Evol Ecol Res 3: 157-177 (2001) Full PDF if your library subscribes.
Does a negative genetic correlation between wing morph and early fecundity imply a functional constraint in Gryllus firmus?
Daphne J. Fairbairn,2 Shane Jensen3 and Derek A. Roff 1
1Department of Biology, McGill University, 2Department of Biology, Concordia University and 3Department of Mathematics and Statistics, McGill University, Montreal, Quebec, Canada
Address all correspondence to Gray Stirling, Department of Biology, McGill University, 1205 Avenue Dr Penfield, Montreal, Quebec H3A 1B1, Canada.
We tested the hypothesis that wing muscle size and triglyceride production mediate a life-history trade-off between wing morph (or flight capability) and early fecundity. Roff et al. recently selected for lower number of eggs laid in the first week by Gryllus firmus (sand cricket) and reported a correlated increase in long-winged (and presumably flight-capable) females, but did not test structural or energetic reproductive costs associated with flight capability. We used ovary weight of virgin crickets as an index of their early fecundity and dorsal longitudinal flight muscle (DLM) weight as a quantitative measure of flight muscle status. A preliminary experiment indicated that DLM weight is highly correlated with other measures of DLM status (colour, histolysis state, size). We used a haemolymph assay for acylglycerol concentration as an index of mobile triglyceride derivatives thought to provide energy for flight. Both DLM weight and acylglycerol concentration were negatively related to ovary weight of long-winged crickets, indicating wing muscle size and triglyceride concentrations mediate reproductive costs. In short-winged females, only DLM weight had a negative phenotypic relationship with ovary weight. The heritability of DLM weight and acylglycerol concentration are unknown, so we used the direction and size of standardized differences between base and selected populations to test whether DLM weight and acylglycerol concentration are negatively genetically correlated with ovary weight. Acylglycerol concentration and DLM weight increased in the population selected for low numbers of eggs laid within both wing morphs. Large standardized differences in short-winged females provide strong corroborative evidence of a genetic relationship between early fecundity and flight capability. These results indicate negative genetic correlations between wing morph and early fecundity reflect inherited variation in costs of early reproduction, related to physiological investment in flight capability (flight muscle size and triglyceride allocation), rather than being an arbitrary assumption of a life-history trade-off model.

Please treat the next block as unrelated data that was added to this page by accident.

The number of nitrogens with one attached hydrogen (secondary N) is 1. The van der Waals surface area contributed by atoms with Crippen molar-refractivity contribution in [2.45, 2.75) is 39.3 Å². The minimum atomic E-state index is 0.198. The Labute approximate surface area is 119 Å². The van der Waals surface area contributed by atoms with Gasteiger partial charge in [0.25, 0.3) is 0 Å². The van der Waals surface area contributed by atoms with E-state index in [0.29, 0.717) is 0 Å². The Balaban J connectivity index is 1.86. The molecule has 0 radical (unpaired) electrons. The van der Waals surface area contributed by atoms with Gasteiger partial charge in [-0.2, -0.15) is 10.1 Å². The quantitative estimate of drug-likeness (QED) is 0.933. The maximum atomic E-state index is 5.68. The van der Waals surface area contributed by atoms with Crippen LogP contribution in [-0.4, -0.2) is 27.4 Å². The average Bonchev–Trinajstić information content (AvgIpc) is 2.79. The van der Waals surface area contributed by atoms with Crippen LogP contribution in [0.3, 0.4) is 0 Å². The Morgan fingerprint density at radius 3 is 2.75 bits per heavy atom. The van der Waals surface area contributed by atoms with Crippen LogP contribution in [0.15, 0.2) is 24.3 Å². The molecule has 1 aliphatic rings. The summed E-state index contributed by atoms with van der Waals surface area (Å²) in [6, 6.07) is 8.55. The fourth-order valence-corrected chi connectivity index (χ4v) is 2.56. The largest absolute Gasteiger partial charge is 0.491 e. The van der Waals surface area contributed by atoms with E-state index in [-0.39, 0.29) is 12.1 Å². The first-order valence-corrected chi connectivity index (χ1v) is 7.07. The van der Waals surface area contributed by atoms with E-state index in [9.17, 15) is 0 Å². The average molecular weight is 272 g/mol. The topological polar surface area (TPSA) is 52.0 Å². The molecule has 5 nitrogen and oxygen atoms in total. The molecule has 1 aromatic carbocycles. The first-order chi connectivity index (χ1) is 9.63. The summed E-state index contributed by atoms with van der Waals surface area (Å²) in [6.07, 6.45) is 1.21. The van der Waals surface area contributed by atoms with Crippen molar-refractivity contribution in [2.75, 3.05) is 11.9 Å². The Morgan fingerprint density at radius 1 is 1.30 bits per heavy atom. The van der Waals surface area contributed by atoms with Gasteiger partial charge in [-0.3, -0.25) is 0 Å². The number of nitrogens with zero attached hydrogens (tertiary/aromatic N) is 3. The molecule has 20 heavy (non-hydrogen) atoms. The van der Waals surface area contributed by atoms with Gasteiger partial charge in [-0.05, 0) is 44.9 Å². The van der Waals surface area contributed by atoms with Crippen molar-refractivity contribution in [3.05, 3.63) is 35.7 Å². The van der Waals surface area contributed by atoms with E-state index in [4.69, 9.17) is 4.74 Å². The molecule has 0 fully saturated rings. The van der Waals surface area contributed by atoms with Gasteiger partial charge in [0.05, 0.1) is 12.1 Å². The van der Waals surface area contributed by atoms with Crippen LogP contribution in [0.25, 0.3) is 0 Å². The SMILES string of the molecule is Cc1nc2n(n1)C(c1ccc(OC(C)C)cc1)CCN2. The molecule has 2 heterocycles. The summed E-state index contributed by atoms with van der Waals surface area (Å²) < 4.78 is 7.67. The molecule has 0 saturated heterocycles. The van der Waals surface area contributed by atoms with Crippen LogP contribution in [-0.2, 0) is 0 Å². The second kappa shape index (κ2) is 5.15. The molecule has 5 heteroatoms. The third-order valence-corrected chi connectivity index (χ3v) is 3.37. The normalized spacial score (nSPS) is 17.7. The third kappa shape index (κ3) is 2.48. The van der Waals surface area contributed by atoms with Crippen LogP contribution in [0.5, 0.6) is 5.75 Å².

Keywords: correlated response, flight capability, insects, life-history trade-off, phenotypic costs.
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